The Land of Counterpane

 

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Another writer famously inspired by toys was Robert Louis Stevenson. In turn, early wargamer Stevenson’s works like Treasure Island will surely have inspired many pirate games.

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Jessie Willcox Smith’s famous illustration of the Land Of Counterpane (Image source: Wikipedia / Wikipedia)

“The Land Of Counterpane” from Robert Louis Stevenson’s A Child’s Garden of Verses (1885) is a poem I have enjoyed since I was a small child, because it chimed with my own happy memories and experiences of  bedtime and playing with toy soldiers.

It reads as if this poem child, this I Of the poem, really was  Stevenson who lived and then relived this Land of Counterpane situation through verse, as he was at times a sickly bed-bound child; A Child’s Garden of Verses is dedicated to his nurse or nanny Alison Cunningham.

Something to save for another blogpost but several other verses in his  classic book of poems are about toy soldiers (‘The Dumb Soldier’ and ‘Historical Associations’, both precursors of garden Wargames) or ‘Block City’, which seems an early wooden precursor of Minecraft.

Some of his lead toy soldiers appear to have survived in this RLS museum collection in America and are pictured by Nancy Horan on Pinterest:

http://stevensonmuseum.org/the-museum/collections/personal-objects/

Just tracking the many illustrations of this poem online is an interesting web browsing activity, easy to do on picture sites like Pinterest.

When I was sick and lay a-bed,
I had two pillows at my head,
And all my toys beside me lay,

To keep me happy all the day.

And sometimes for an hour or so
I watched my leaden soldiers go,
With different uniforms and drills,
Among the bed-clothes, through the hills;

And sometimes sent my ships in fleets
All up and down among the sheets;
Or brought my trees and houses out,
And planted cities all about.

I was the giant great and still
That sits upon the pillow-hill,
And sees before him, dale and plain,
The pleasant land of counterpane.

RLS

In this book of poems, there are some interesting ideas of scale, scenarios and temporary miniature worlds that are explored playfully and humorously as proper ‘Art’ and ‘Photography’ by artists today such as Slinkachu. http://www.slinkachu.com

Lots of ideas to explore or return to over the coming months and years!

On Pinterest you can find several illustrated versions of The  Land of Counterpane poem by different illustrators including the famous one by Jessie Willcox Smith in the USA.

Another favourite illustration of the Land Of Counterpane is a 1966 version by Britain’s house painter and illustrator Brian Wildsmith, who recently died aged 86 in August 2016, again with the usual Wellsian red versus blue troops. https://en.m.wikipedia.org/wiki/Brian_Wildsmith

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Detail of the red and blue troops in Brian Wildsmith’s illustration of Land of Counterpane ( Child’s Garden of Verses, 1966 version)

A patterned bedspread or counterpane is obviously an early version of a grid square or grid hex wargame, or any early improvised version of what today we would call or buy as an wargames terrain mat.

Hexscapism and War Gaming in Bed

Donald Featherstone in his Solo Wargames book mentioned in a chapter on “Wargaming In Bed” exploring the apparent possibilities of lying in bed as wargames terrain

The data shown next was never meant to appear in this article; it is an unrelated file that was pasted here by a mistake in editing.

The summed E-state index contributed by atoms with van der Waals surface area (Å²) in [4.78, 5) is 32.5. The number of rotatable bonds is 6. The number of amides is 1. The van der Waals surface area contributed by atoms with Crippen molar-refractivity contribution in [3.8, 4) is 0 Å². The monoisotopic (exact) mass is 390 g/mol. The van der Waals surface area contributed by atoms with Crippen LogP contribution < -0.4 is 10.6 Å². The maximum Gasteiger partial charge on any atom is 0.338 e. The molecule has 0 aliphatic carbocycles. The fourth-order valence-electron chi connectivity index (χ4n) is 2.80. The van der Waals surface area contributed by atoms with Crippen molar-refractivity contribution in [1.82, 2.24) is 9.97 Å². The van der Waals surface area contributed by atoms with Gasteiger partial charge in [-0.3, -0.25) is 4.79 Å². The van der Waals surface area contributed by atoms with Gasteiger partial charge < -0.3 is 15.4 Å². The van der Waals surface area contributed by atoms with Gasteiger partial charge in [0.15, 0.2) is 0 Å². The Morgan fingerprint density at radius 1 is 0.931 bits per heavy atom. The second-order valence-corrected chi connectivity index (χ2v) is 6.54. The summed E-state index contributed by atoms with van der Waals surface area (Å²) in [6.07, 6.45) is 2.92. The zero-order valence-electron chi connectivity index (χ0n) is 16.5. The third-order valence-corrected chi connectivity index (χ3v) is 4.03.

“At first glance beds , with their blanket-covered hummocks, hills and valleys, might seem pretty reasonable places upon which to fight a wargame, but experiment soon proves that this is not so. In the first place, the figures will not stand up and even the most judicious positioning of the legs under the bedclothes so as to make the hills less steep will eventually be defeated by cramp if nothing else …”

This excerpt is from Chapter 20, “Wargaming in Bed” in Solo Wargaming by Donald Featherstone (1973 /2009 reprint p. 139), an excellent chapter full of suitably simple rules for skirmishes with jousting knights or duellists.

After all, the easiest wargames terrain is a cloth draped over hills made of books, again if only you can manage to get your figures to stand up on it.

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Rough sketch of the ‘terrain’.

Using  Hex boards it should be possible to recreate the 3D terrain of legs, knees and bumps(adaisies) to recreate those Counterpane type battles.

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Twin Peaks, Foot Hills – The Counterpane terrain transformed into hexscape terrain in my notebook (Man of TIN)

When I get sufficient spare Heroscape hexes and cover these with offcuts of patterned fabric, I hope to build a ‘Land of Counterpane’ type terrain with those suitable tiny German wooden toy buildings and trees, beloved of ‘old school’ and grid wargamers.

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My  sketches of Jessie Willcox Smith’s troop types (Man of TIN notebooks)

On this patchwork grid or  ‘counterpane’ terrain I should be able to play out further Toysian / Wellsian adventures using my version of Donald Featherstone’s Close Wars simple two page appendix rules, a bash about mash up of rule versions I have called Close Little Wars.

https://manoftinblog.wordpress.com/2016/06/09/close-little-wars-featherstones-simplest-rules/

On a vintage gaming site recently was a clever reprint of an article on how to convert your bed into the footings of  a wargames table (and still sort of sleep in it). Brilliant – but I can’t find the link at the moment.

Redesigning the Counterpane bed for more gaming value

Alternatively, bed manufacturers could embrace the wooden shapes of the bed into suitable features for imaginative play for the child and young at heart! Imaginative Counterpane redesigns include:

 

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Delusional sketches of how to turn that childhood bed in the Land of Counterpane into something with even more gaming or  play value.